18 Statistics and Homogeneity tests, then click Continue. Click OK. The output will consist of three tables which show descriptive statistics, the results of the Levene s test and the results of the 2-way ANOVA. From the descriptive statistics, it appears that the means may be different between the sexes and also different between species. Dependent Variable: Bill size Sex Female Male Total Species Species A Species B Total Species A Species B Total Species A Species B Total Descriptive Statistics Mean Std. Deviation N From this second table, you know that your data meet the assumption of homogeneity of variance. So, you are all clear to interpret the results of your 2-way ANOVA. Levene's Test of Equality of Error Variances a Dependent Variable: Bill size F df1 df2 Sig Tests the null hypothesis that the error variance of the dependent variable is equal across groups. a. Design: Intercept+Sex+Species+Sex * Species 2 2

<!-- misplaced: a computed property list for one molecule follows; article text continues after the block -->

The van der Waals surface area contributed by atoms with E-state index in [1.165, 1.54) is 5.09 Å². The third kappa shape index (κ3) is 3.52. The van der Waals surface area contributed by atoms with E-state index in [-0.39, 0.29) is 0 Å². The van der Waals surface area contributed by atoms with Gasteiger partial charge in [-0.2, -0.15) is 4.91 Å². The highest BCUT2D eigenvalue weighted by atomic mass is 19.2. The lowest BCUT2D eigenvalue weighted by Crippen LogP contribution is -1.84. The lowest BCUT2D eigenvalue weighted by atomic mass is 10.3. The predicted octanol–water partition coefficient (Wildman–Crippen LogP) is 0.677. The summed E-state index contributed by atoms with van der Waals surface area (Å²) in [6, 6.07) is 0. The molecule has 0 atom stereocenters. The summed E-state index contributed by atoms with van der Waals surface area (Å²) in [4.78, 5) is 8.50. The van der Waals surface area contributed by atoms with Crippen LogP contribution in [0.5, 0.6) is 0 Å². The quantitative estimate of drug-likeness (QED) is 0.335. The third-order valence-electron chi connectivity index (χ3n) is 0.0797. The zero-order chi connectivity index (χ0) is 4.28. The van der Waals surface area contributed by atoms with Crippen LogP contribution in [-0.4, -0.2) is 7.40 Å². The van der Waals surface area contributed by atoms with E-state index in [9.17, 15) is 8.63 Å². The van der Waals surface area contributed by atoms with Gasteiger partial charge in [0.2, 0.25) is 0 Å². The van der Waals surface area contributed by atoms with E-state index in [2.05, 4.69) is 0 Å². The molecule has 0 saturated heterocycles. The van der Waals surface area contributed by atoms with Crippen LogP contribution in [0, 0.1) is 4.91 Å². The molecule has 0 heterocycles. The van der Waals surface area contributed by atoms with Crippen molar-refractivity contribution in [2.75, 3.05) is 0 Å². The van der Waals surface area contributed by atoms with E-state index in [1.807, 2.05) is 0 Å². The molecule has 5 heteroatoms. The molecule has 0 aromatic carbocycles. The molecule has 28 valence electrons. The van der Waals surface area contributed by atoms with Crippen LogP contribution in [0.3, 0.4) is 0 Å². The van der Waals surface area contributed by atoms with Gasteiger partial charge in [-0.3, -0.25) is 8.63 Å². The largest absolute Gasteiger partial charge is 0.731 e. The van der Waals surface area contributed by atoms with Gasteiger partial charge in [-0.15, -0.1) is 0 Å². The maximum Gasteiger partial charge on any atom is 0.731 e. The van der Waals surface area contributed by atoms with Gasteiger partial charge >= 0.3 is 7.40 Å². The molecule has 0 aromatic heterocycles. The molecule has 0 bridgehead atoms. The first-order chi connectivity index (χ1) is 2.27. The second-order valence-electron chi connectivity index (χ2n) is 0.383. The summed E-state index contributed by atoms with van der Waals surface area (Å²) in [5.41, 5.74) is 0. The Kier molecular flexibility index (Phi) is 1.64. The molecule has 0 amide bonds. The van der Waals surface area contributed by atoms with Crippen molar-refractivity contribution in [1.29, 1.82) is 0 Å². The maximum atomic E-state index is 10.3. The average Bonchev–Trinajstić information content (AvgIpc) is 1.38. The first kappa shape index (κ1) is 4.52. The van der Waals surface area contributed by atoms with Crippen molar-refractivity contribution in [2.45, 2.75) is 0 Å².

19 The ANOVA table shows the statistical significance of the differences among the means for each of the independent variables (i.e., factors or main effects. Here, they are Sex and Species) and the interaction between the two factors (i.e., Sex * Species). Let s walk through how to interpret this information Dependent Variable: Bill size Source Corrected Model Intercept Sex Species Sex * Species Error Total Corrected Total Tests of Between-Subjects Effects Type III Sum of Squares df Mean Square F Sig a a. R Squared =.870 (Adjusted R Squared =.845) Always look at the interaction term FIRST. The p-value of the interaction term tells you the probability that the two factors act independently of each other and that different combinations of the variables have different effects. In this bill-size example, the interaction term shows a significant sex*species interaction (p < 0.001). This means that the effect of sex on bill size differs between the two species. Simply looking at sex or species on their own won t tell you anything. To get a better idea of what the interaction term means, make a Bar Chart with error bars. See the graphing section of the manual for instructions on how to do this. If you look at the data, the interaction should become apparent. In Species A, bills are larger in males than in females, but in Species B, bills are larger in females than in males. So simply looking at sex doesn t tell us anything (as you saw when you did the t-test) and neither sex has a consistently larger bill when considered across both species. The main effects terms in a 2-way ANOVA basically ignore the interaction term and give similar results to the t-tests you may have performed earlier. So, the p-value associated with each independent variable (i.e., factor or main effect) tells you the probability that the means of the different groups of that variable are the same. So, if p < 0.05, the groups of that variable are significantly different from each other. In this case, it tests whether males and females are different from each other disregarding the fact that we have males and females from two different species in our data set. And it tests whether the two species are different from each other disregarding the fact that we have males and females from each species in our data set. 4 4